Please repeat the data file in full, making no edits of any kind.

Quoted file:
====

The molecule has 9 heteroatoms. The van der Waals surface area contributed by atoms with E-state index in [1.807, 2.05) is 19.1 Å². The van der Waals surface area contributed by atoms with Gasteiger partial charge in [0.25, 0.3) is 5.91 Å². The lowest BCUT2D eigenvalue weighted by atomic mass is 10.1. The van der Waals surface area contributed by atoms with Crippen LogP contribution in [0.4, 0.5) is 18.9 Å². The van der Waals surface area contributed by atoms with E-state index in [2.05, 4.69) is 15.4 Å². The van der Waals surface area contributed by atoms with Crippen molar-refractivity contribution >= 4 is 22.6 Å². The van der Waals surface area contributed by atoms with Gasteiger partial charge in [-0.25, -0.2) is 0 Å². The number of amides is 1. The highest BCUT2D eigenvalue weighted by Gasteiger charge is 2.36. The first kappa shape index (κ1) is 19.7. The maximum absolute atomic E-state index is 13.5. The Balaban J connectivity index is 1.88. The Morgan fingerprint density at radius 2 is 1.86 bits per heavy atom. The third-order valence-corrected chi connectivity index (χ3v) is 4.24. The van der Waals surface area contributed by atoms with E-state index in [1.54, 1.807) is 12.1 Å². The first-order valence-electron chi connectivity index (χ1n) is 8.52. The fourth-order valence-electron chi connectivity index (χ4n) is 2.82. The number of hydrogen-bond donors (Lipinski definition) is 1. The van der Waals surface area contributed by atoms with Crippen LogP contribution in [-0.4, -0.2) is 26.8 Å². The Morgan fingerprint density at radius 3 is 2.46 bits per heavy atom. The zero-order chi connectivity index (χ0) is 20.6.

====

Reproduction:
The molecule has 9 heteroatoms. The van der Waals surface area contributed by atoms with E-state index in [1.807, 2.05) is 19.1 Å². The van der Waals surface area contributed by atoms with Gasteiger partial charge in [0.25, 0.3) is 5.91 Å². The lowest BCUT2D eigenvalue weighted by atomic mass is 10.1. The van der Waals surface area contributed by atoms with Crippen LogP contribution in [0.4, 0.5) is 18.9 Å². The van der Waals surface area contributed by atoms with E-state index in [2.05, 4.69) is 15.4 Å². The van der Waals surface area contributed by atoms with Crippen molar-refractivity contribution >= 4 is 22.6 Å². The van der Waals surface area contributed by atoms with Gasteiger partial charge in [-0.25, -0.2) is 0 Å². The number of amides is 1. The highest BCUT2D eigenvalue weighted by Gasteiger charge is 2.36. The first kappa shape index (κ1) is 19.7. The maximum absolute atomic E-state index is 13.5. The Balaban J connectivity index is 1.88. The Morgan fingerprint density at radius 2 is 1.86 bits per heavy atom. The third-order valence-corrected chi connectivity index (χ3v) is 4.24. The van der Waals surface area contributed by atoms with E-state index in [1.54, 1.807) is 12.1 Å². The first-order valence-electron chi connectivity index (χ1n) is 8.52. The fourth-order valence-electron chi connectivity index (χ4n) is 2.82. The number of hydrogen-bond donors (Lipinski definition) is 1. The van der Waals surface area contributed by atoms with Crippen LogP contribution in [-0.4, -0.2) is 26.8 Å². The Morgan fingerprint density at radius 3 is 2.46 bits per heavy atom. The zero-order chi connectivity index (χ0) is 20.6.